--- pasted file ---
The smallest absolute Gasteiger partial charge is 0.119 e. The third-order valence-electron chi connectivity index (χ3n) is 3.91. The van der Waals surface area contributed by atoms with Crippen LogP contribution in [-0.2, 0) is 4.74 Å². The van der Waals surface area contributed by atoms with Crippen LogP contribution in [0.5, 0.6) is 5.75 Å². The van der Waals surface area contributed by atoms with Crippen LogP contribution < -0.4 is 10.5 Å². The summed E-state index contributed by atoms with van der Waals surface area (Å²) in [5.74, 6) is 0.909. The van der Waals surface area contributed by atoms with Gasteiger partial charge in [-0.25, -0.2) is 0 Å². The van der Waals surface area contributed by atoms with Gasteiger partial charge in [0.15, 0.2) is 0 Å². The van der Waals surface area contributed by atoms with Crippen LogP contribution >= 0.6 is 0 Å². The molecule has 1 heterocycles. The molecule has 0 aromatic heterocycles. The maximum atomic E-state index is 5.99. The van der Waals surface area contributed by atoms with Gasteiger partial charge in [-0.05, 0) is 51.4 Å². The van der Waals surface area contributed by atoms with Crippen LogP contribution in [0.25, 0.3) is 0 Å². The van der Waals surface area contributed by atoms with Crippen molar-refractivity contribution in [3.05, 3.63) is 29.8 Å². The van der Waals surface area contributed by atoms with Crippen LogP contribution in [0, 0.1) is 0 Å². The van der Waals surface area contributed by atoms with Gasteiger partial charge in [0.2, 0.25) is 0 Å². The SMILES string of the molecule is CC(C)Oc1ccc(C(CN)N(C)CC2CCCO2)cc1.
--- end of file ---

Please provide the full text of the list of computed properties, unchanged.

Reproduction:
The smallest absolute Gasteiger partial charge is 0.119 e. The third-order valence-electron chi connectivity index (χ3n) is 3.91. The van der Waals surface area contributed by atoms with Crippen LogP contribution in [-0.2, 0) is 4.74 Å². The van der Waals surface area contributed by atoms with Crippen LogP contribution in [0.5, 0.6) is 5.75 Å². The van der Waals surface area contributed by atoms with Crippen LogP contribution < -0.4 is 10.5 Å². The summed E-state index contributed by atoms with van der Waals surface area (Å²) in [5.74, 6) is 0.909. The van der Waals surface area contributed by atoms with Gasteiger partial charge in [-0.25, -0.2) is 0 Å². The van der Waals surface area contributed by atoms with Gasteiger partial charge in [0.15, 0.2) is 0 Å². The van der Waals surface area contributed by atoms with Crippen LogP contribution >= 0.6 is 0 Å². The molecule has 1 heterocycles. The molecule has 0 aromatic heterocycles. The maximum atomic E-state index is 5.99. The van der Waals surface area contributed by atoms with Gasteiger partial charge in [-0.05, 0) is 51.4 Å². The van der Waals surface area contributed by atoms with Crippen LogP contribution in [0.25, 0.3) is 0 Å². The van der Waals surface area contributed by atoms with Crippen molar-refractivity contribution in [3.05, 3.63) is 29.8 Å². The van der Waals surface area contributed by atoms with Crippen LogP contribution in [0, 0.1) is 0 Å². The van der Waals surface area contributed by atoms with Gasteiger partial charge in [0.2, 0.25) is 0 Å². The SMILES string of the molecule is CC(C)Oc1ccc(C(CN)N(C)CC2CCCO2)cc1.